History Behind The Subjects 

Giovanni di Nicolao Arnolfini was a distant cousin of painter Jan Van Eyck. This fact has been justified using multiple elements in the painting. 

Arnolfini belonged to a very affluent family. He was born in Lucca, a town in Tuscany, Italy. Where everyone in his lineage was involved in the finance sector. However, Arnolfini chose a different career. 

He used to trade silk based fabrics across south and east Europe. To get leads for their business, silk traders relied heavily upon trading agents in those days.

Arnolfini had a few agents spread across different countries who used to help him in fetching potential customers. 

He had an agent in Bruges, Belgium as well. The town where the Arnolfini Wedding took place. His agent played a significant role in bridging the gap between Arnolfini and Van Eyck. 

Van Eyck was a known name in the Flemish town of Bruges. As soon as he met Arnolfini and his wife, he thought of capturing this significant moment as an amazing portrait.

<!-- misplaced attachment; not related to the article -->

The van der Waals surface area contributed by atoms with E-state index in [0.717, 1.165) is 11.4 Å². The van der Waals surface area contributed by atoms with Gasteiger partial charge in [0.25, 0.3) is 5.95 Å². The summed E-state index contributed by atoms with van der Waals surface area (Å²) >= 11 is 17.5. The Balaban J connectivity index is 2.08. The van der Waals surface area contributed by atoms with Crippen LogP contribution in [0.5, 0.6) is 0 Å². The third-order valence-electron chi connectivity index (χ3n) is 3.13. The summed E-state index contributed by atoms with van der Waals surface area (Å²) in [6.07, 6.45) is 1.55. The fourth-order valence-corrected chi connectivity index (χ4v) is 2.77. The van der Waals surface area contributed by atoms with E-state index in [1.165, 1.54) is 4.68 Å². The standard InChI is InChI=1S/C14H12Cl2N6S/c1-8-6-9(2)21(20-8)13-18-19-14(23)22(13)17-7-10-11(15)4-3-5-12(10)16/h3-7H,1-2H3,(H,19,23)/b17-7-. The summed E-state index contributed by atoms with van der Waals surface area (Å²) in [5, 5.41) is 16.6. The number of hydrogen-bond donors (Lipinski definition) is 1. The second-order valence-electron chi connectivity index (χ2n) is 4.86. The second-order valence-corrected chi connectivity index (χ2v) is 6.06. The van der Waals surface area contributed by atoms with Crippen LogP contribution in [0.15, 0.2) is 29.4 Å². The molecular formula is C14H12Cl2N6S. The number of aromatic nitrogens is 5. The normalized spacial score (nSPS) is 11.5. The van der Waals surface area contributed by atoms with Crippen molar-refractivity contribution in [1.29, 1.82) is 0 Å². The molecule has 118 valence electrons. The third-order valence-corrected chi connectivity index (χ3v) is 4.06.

Costanza Trenta, wife of Giovanni Arnolfini who also happens to be the female counterpart in this painting, was also an Italian. She belonged to a family from a finance background as well. 

She was Arnolfini’s first wife and got married to him in 1426. The two of them shared a great relationship. The marriage portrait of Arnolfini is an emblem of their love.  

Van Eyck painted Trenta with absolute grace and elegance. He attempted to portray her character with the help of his creative liberty.

Theories Surrounding The Arnolfini Portrait 

Death of Arnolfini’s Wife 

The Arnolfini portrait was produced in 1434 and Costanza Trenta died in the year 1433 due to her childbirth. Yet her portrayal in the painting resembles her character and personality in a very true sense. 

This fact gave rise to two bizarre conversations among the people: 

  1. Jan Van Eyck had a very vivid memory of that scene as he captured it with near perfection. He had a super memory and kept mental notes of every small detail of that moment. 
  2. As Arnolfini’s first wife passed away, the painter might have taken inspiration from his second wife; Jeanne Cenami. Though Van Eyck produced portraits of Cenami in the later stages of his life. 
  3. Just Like Arnolfini, you can also get a Memorial Painting of a loved one!

Bulge of Trenta’s Gown

Van Eyck was known to embed hidden references in his paintings. One such reference is signified while painting Trenta’s gown. Van Eyck could’ve never thought of the kind of theories and rumors that surrounded the painting later on.